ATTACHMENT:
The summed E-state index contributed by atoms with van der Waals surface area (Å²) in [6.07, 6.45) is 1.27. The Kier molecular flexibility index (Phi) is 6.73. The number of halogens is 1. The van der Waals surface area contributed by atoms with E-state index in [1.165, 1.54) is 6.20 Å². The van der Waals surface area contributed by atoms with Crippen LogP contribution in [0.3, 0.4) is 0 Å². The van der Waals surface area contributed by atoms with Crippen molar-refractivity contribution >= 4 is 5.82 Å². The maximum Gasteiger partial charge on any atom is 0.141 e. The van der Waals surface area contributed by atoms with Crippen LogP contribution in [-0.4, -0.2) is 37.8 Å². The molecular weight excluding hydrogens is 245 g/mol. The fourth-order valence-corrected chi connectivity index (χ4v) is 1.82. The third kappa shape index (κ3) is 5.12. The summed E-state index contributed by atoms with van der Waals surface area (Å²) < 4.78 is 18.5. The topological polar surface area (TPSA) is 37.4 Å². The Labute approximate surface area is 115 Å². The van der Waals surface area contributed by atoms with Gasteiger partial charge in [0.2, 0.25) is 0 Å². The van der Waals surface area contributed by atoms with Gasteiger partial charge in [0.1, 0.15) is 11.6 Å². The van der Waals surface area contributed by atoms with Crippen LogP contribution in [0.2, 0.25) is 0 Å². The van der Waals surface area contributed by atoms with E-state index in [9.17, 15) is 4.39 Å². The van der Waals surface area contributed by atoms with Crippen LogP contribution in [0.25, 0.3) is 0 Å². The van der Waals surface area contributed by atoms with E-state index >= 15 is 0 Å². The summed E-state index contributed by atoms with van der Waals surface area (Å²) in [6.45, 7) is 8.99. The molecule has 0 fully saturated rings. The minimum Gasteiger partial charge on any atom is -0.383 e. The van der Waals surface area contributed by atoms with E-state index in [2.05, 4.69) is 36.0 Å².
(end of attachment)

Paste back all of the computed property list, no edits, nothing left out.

The summed E-state index contributed by atoms with van der Waals surface area (Å²) in [6.07, 6.45) is 1.27. The Kier molecular flexibility index (Phi) is 6.73. The number of halogens is 1. The van der Waals surface area contributed by atoms with E-state index in [1.165, 1.54) is 6.20 Å². The van der Waals surface area contributed by atoms with Crippen LogP contribution in [0.3, 0.4) is 0 Å². The van der Waals surface area contributed by atoms with Crippen molar-refractivity contribution >= 4 is 5.82 Å². The maximum Gasteiger partial charge on any atom is 0.141 e. The van der Waals surface area contributed by atoms with Crippen LogP contribution in [-0.4, -0.2) is 37.8 Å². The molecular weight excluding hydrogens is 245 g/mol. The fourth-order valence-corrected chi connectivity index (χ4v) is 1.82. The third kappa shape index (κ3) is 5.12. The summed E-state index contributed by atoms with van der Waals surface area (Å²) < 4.78 is 18.5. The topological polar surface area (TPSA) is 37.4 Å². The Labute approximate surface area is 115 Å². The van der Waals surface area contributed by atoms with Gasteiger partial charge in [0.2, 0.25) is 0 Å². The van der Waals surface area contributed by atoms with Gasteiger partial charge in [0.1, 0.15) is 11.6 Å². The van der Waals surface area contributed by atoms with Crippen LogP contribution in [0.2, 0.25) is 0 Å². The van der Waals surface area contributed by atoms with E-state index in [9.17, 15) is 4.39 Å². The van der Waals surface area contributed by atoms with Crippen LogP contribution in [0.25, 0.3) is 0 Å². The van der Waals surface area contributed by atoms with E-state index >= 15 is 0 Å². The summed E-state index contributed by atoms with van der Waals surface area (Å²) in [6.45, 7) is 8.99. The molecule has 0 fully saturated rings. The minimum Gasteiger partial charge on any atom is -0.383 e. The van der Waals surface area contributed by atoms with E-state index in [2.05, 4.69) is 36.0 Å².